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Bristol 42 Offshore

As a boy in the late 1950s, Richard Allen used to ride his bicycle to school, going past a certain garage on County Street in his hometown of Seekonk, Mass. Inside were two men creating history. Clint and Everett Pearson were making dinghies out of a material called fiberglass, laying the groundwork for what would become the legendary Pearson Yachts. Clint Pearson went on to found the Bristol Yacht Co. in 1966.

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So when Allen and his wife, Bev, came across a 42-foot Bristol trawler a few years ago in their search for a used boat, they knew all about the pedigree. “I was impressed by the quality of the construction and the condition of the boat for its age, compared to other trawlers that I had looked at,” the 67-year-old retired commercial fisherman says. “I was also familiar with the Eldredge-McInnis naval architecture firm and was impressed that the Bristol trawlers were designed by them.”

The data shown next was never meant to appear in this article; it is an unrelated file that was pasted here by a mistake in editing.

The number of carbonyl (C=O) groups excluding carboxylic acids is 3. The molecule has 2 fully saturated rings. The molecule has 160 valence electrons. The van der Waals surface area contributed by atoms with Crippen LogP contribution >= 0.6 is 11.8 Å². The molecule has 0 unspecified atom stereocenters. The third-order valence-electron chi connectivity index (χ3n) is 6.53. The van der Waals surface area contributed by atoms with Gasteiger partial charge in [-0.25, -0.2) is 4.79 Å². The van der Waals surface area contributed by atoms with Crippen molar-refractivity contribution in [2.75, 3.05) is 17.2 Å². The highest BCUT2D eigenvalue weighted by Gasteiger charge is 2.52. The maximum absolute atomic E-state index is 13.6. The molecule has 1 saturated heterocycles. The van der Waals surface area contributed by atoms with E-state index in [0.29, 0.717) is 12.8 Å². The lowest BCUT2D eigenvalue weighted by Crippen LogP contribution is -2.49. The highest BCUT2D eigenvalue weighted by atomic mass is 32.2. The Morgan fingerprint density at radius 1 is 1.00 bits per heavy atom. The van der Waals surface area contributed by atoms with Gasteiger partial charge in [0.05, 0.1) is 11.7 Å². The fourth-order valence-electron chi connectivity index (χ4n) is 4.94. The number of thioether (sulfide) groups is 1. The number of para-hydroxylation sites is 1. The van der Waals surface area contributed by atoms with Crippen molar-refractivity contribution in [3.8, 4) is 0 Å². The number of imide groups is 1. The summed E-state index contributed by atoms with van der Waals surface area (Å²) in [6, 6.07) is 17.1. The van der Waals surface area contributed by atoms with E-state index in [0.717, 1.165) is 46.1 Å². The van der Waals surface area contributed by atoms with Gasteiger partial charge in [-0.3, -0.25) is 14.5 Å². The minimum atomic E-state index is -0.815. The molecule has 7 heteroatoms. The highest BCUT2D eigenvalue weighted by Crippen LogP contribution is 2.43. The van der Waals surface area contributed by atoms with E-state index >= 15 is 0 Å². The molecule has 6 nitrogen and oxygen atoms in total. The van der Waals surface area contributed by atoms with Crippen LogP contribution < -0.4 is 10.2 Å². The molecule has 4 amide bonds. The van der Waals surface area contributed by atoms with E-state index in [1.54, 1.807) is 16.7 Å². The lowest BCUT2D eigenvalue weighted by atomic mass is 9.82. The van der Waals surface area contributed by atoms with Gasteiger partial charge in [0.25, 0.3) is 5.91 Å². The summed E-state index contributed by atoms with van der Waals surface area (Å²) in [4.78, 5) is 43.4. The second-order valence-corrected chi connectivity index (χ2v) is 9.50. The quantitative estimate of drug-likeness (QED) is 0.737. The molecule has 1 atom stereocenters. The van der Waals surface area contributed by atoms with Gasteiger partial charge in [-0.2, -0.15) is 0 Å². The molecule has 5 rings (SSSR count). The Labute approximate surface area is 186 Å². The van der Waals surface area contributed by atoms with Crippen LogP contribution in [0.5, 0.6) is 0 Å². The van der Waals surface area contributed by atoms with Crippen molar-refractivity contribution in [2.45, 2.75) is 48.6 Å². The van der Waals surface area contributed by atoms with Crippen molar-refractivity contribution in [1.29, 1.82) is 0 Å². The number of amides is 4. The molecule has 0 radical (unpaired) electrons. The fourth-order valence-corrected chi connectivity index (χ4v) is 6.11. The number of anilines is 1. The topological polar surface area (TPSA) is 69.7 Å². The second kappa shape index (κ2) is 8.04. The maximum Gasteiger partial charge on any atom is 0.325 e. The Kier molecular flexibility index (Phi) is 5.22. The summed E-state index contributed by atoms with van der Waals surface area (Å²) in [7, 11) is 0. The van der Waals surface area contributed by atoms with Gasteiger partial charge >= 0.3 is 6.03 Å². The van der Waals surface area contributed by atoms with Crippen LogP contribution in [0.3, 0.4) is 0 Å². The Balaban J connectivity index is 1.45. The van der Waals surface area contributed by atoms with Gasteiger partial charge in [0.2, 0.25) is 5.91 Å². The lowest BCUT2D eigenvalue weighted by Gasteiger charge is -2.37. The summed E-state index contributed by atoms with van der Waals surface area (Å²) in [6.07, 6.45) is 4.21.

The Westerly, R.I., couple took the plunge and bought Sunshine Girl, a 1969 Bristol 42 Offshore, in 2010. Between the purchase price and improvements, the Allens have about $80,000 in the boat, and the aft-cabin cruiser has proved to be everything they had hoped for. Advertised originally by Bristol Yachts as an “ideal retirement home for a couple because of its comfort, seaworthiness, safety and economy of operation,” the boat has fulfilled the mission her designers and builders had for her, Allen says.

They first saw the boat in Palmetto, Fla., in February 2010. After two price reductions, Allen made an offer and “the rest is history,” he says. “Tom Thomas of United Yacht Sales was very helpful in my search for the right boat at the right price.” (

The 42-footer has all of the “must haves” the couple talked about. There are two cabins, each with its own head, separated by the length of the boat for privacy. “The aft cabin also makes for an easier climb to the flybridge than the steep ladders found on many sedan models,” Allen says.